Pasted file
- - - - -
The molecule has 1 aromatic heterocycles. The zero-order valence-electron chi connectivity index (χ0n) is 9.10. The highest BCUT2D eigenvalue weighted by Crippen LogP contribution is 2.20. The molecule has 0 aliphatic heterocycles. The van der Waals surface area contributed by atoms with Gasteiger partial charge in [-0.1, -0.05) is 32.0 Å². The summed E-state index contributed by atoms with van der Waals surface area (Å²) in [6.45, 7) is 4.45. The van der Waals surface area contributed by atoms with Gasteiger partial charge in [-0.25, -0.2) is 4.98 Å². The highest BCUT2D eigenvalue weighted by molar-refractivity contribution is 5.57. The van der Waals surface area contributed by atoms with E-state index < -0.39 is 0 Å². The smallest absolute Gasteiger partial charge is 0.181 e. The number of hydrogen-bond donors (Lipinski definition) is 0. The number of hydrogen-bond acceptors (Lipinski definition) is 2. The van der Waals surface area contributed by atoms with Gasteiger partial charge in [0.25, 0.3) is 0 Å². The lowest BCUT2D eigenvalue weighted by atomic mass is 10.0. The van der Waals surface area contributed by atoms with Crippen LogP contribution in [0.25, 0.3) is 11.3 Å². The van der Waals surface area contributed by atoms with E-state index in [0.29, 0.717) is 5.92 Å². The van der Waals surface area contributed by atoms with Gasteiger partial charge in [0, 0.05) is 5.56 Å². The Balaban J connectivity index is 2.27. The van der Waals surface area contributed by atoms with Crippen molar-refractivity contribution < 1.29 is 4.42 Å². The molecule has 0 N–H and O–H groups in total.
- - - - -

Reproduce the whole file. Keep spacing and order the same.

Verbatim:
The molecule has 1 aromatic heterocycles. The zero-order valence-electron chi connectivity index (χ0n) is 9.10. The highest BCUT2D eigenvalue weighted by Crippen LogP contribution is 2.20. The molecule has 0 aliphatic heterocycles. The van der Waals surface area contributed by atoms with Gasteiger partial charge in [-0.1, -0.05) is 32.0 Å². The summed E-state index contributed by atoms with van der Waals surface area (Å²) in [6.45, 7) is 4.45. The van der Waals surface area contributed by atoms with Gasteiger partial charge in [-0.25, -0.2) is 4.98 Å². The highest BCUT2D eigenvalue weighted by molar-refractivity contribution is 5.57. The van der Waals surface area contributed by atoms with E-state index < -0.39 is 0 Å². The smallest absolute Gasteiger partial charge is 0.181 e. The number of hydrogen-bond donors (Lipinski definition) is 0. The number of hydrogen-bond acceptors (Lipinski definition) is 2. The van der Waals surface area contributed by atoms with Gasteiger partial charge in [0.25, 0.3) is 0 Å². The lowest BCUT2D eigenvalue weighted by atomic mass is 10.0. The van der Waals surface area contributed by atoms with Crippen LogP contribution in [0.25, 0.3) is 11.3 Å². The van der Waals surface area contributed by atoms with E-state index in [0.29, 0.717) is 5.92 Å². The van der Waals surface area contributed by atoms with Gasteiger partial charge in [0, 0.05) is 5.56 Å². The Balaban J connectivity index is 2.27. The van der Waals surface area contributed by atoms with Crippen molar-refractivity contribution < 1.29 is 4.42 Å². The molecule has 0 N–H and O–H groups in total.